Despite the relevance of pre-surgical identification of AAA for SFE and other procedures involving the lateral wall of the maxillary sinus, such as Le Fort I osteotomies or Caldwell-Luc surgeries18, very few isolated studies have focused on the determinants of radiologic AAA detection. In this sense, and regardless of the extra-osseous position of the artery, the low detection rates showed by CBCT and CT (62.0%; 95%CI: 46.33–77.71)3,12 when compared to anatomical findings (100%)6,7,8,9,10 seem to be explained only by the small diameter of the vessel lumen, the technique (CBCT vs CT), and the skills and experience of the observers. Age and gender have also been related with radiological identification of AAA, although this relationship is based upon poorly consistent results11,15.
Two papers on AAA detection by CBCT reported important disparities in their chances to identify the vessel (52.8%12 to 90%18). As both samples report on patients with the same ethnicity, this wide variation seems to be related to factors linked to the CBCT device and to the observer12,18. Our results (51.1%) are close to the lower limit of this range in a sample including 57.5% females.
The usual course of AAA is mostly intraosseous within the lateral wall of the sinus19,20,21,22,23, followed in our study by the intrasinusal location (between the sinus membrane and the lateral wall). The anatomically described absence of a bony layer between the AAA and the Schneiderian membrane may influence the surgical handling of AAA, particularly during the procedure of membrane detachment8,21,24. A third possible situation of the vessel, just underneath the periosteum with a radiologically visible indentation in the lateral bony wall, was the least frequent one (3.3%) in our study, and less prevalent than reported in the literature20,21,22. The AAA can also describe a fully extra-osseous course2, but in these cases the artery lies within the flap, and the risk for haemorrhage would be associated to the incision, but not to the actual antrostomy21,25.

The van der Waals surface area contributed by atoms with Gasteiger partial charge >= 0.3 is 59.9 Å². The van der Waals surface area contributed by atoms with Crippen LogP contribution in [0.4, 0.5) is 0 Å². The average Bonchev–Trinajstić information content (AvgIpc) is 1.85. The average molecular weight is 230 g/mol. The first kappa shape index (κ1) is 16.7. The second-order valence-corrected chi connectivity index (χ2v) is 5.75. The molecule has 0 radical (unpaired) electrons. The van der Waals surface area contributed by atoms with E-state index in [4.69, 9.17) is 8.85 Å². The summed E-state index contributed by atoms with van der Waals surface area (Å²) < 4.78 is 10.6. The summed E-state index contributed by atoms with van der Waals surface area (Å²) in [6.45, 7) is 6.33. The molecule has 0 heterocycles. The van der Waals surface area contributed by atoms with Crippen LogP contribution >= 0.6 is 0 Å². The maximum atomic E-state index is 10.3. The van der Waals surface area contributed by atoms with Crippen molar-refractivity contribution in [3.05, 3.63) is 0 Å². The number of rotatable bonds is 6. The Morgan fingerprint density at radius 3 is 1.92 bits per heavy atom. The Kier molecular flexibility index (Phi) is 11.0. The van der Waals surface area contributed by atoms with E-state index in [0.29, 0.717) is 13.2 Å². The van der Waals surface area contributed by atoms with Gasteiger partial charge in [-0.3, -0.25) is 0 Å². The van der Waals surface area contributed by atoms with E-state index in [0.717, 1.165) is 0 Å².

Information dealing with AAA diameter is usually reported as a categorical variable because the surgical relevance of damaging the vessel is size-dependent3. Hence, damage to a small AAA (< 1 mm) (19.5% in our series, 13.9–55.3% in the literature14,15 has a negligible surgical impact11 but damage to larger arteries may hamper visualization and hinder the surgical procedure13. The prevalence of AAA diameters between 1 and 2 mm is reported to range between 22.1 and 64.9%11,15. Vessels with diameters exceeding 2 mm, if damaged, are likely to result in bleeding important enough to interfere with the placement of the bony graft, which is a real surgical complication14. In our sample, 12.9% fell within this category (4.3 to 21.3% in other case series3. Larger vessels (> 3 mm) should be avoided or ligated to prevent severe iatrogenia21,25,26.
The relative position of AAA with reference to the alveolar ridge also influences osteotomy. There are wide variations reported in the literature (from 11.214 to 18.1 mm19) probably due to variations in the height of the residual crest. Again, our results rank between the reported values (15.2 mm for an average residual ridge height of about 7.7 mm). Thus, pre-surgical awareness of these variables is paramount to adequately design the osteotomy for SFE procedures.